Garland Coltrane Byrd: Soul Junction (1957) Esquire

32-136-garland-soul-junction-front-1600Selection: Birks Works (Gillespie)

A favourite Gillespie tune which haunts the corridors of bop along with A Night in Tunisia, given a good outing here by Byrd and Coltrane tearing through the changes.


Donald Byrd (t) John Coltrane (ts) Red Garland (p) George Joyner (b) Art Taylor (d) recorded Rudy Van Gelder Studio, Hackensack, NJ, November 15, 1957


1957 found Bop still strong and vibrant, with a good few years of life still ahead of it. If there were any storm clouds  gathering, it was Coltrane pushing back the boundaries.

LJC Thinks some moreColtrane spoke of playing the same chord three or four different ways within a measure, or overlapping chords before the change, advancing further the investigation of upper harmonic intervals begun by Charlie Parker. Attempting to articulate so many harmonic variants before the change, Coltrane was necessarily led to preternatural velocity and occasionally to asymmetrical subdivision of the beat“. (Borrowed from a very earnest Coltraneologist)

Right! “Preternatural velocity” Yeah! The term “Soul” is unhelpful, viewed through the retroscope. Soul Music is where Gospel met R&B: Otis Redding, Marvin Gaye, James Brown, Aretha Franklin, none of these associations are helpful in defining the territory set out by “Soul Junction”. It’s about being “really hip” as Cannonball Adderley would delight  in saying, as opposed to “trying to be hip”. Soul Jazz is, well, just jazz true to its roots, before it wandered off into navel-gazing, courting the dance floor, or chasing the dollar in Hollywood. It is good listening jazz, played by great musicians, at the height of their powers. I can’t stop my head nodding left and right to the beat as Red swings dances and glides through his opening solo. This is jazz, it needs no Wikipedia definition.

Vinyl: first UK Esquire release of US Prestige 7181

redgarlandsouljunctionRed Garland is a fine bop pianist, and perfect foil for Byrd and Coltrane’s vigorous front line.

The music has nothing to do with trains, and everything to do with Red Garland. Not for the first time Esquire fail to come up to the mark of the fine record cover accompanying the original Prestige, opting instead for the visual weak play on words that too often passes for cover art.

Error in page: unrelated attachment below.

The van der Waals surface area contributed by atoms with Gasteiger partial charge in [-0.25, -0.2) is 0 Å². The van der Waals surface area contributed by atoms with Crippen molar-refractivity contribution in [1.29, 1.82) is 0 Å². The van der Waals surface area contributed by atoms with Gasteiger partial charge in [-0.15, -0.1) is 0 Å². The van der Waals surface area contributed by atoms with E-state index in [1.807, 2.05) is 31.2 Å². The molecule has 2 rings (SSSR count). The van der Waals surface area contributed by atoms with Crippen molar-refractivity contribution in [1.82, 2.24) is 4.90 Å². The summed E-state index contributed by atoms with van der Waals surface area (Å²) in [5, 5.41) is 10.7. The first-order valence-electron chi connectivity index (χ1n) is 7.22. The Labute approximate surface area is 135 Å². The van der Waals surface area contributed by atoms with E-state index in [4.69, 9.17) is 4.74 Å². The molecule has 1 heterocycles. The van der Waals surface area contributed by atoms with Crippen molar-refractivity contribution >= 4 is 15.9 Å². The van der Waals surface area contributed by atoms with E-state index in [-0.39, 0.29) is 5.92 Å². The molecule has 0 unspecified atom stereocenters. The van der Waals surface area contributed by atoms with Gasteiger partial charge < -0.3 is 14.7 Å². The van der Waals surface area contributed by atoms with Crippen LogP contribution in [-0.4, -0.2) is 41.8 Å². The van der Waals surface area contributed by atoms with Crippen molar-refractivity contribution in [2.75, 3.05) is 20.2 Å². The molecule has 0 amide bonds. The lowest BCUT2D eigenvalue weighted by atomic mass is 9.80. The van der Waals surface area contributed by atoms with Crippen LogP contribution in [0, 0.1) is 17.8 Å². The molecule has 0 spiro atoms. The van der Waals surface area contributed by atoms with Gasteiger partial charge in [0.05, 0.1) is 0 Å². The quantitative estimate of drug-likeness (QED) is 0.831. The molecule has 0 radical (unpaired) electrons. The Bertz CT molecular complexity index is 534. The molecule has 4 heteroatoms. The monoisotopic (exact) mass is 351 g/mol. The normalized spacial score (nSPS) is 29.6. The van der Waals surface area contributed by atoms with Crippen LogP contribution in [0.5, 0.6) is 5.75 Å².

At least they get the pressing right – original Van Gelder mastered US metalwork, a pressing with boots on.


(For Esquireologists: The Esquire rear sleeve exhibits the expected absence of price information, normal with the later numbers in their catalogue, and title information printed on the fold-over tab not the spine)

The sleeve has also fallen into the clutches of an Scotch Tape Fetishist, scourge of record collectors. So-called Scotch Tape (no Scots involved, honest) was invented in the 1930’s by 3M and quickly adopted as the (wrong) solution to insufficiently durable packaging.  However I am a fine one to talk. I recently looked over some of my early vinyl records from the Sixties, many of which – ahem – I had edged with Scotch tape. Pot, Kettle. No one thought what the sleeve would look like fifty years later…or indeed, ourselves.


Source: Ebay

Sellers Description: UK PRESSED LP ORIGINAL 1957
VINYL CONDITION: EXL- Minor surface marks.
SLEEVE CONDITION: GOOD. Corner ring and edge wear. Creasing. Laminate front, non- laminate flipback rear. Light marking and damage to top of rear.

It is always a pleasure to bank another fine Prestige recording without running the gauntlet of randomly dollar-pinching Prestige vinyl pressing, and the American  Fifties home music system. At least in Fifties class-divided Britain, you could rely on Alfred the Butler to change record sides competently.

5 thoughts on “Garland Coltrane Byrd: Soul Junction (1957) Esquire

  1. Exactly my thoughts, Joe L. I’m particularly thinking of the ‘High Pressure’ LP, which is a very good album. I first got to know Donald Byrd through his 70s catalogue, but in recent years it has been a pleasure to discover how great a hard bop musician he was.

  2. I have a very beat up copy of this that I stumbled upon when I was first collecting classic jazz early pressings. It still plays clear above a lot of noise, and with far less distortion than you would think. This is probably my favorite Byrd solo…we frequently don’t think much of the STRUCTURE of a solo, because, well, wouldn’t you rather just enjoy it? But on this particular solo, Byrd comes back to the same lick a few times in the first choruses (I believe this is the “please give up the booty” lick, not sure if that’s a well know “thing”) and also hits a longer note at the beginning of two different choruses…just kind of puts it all in a nice package.

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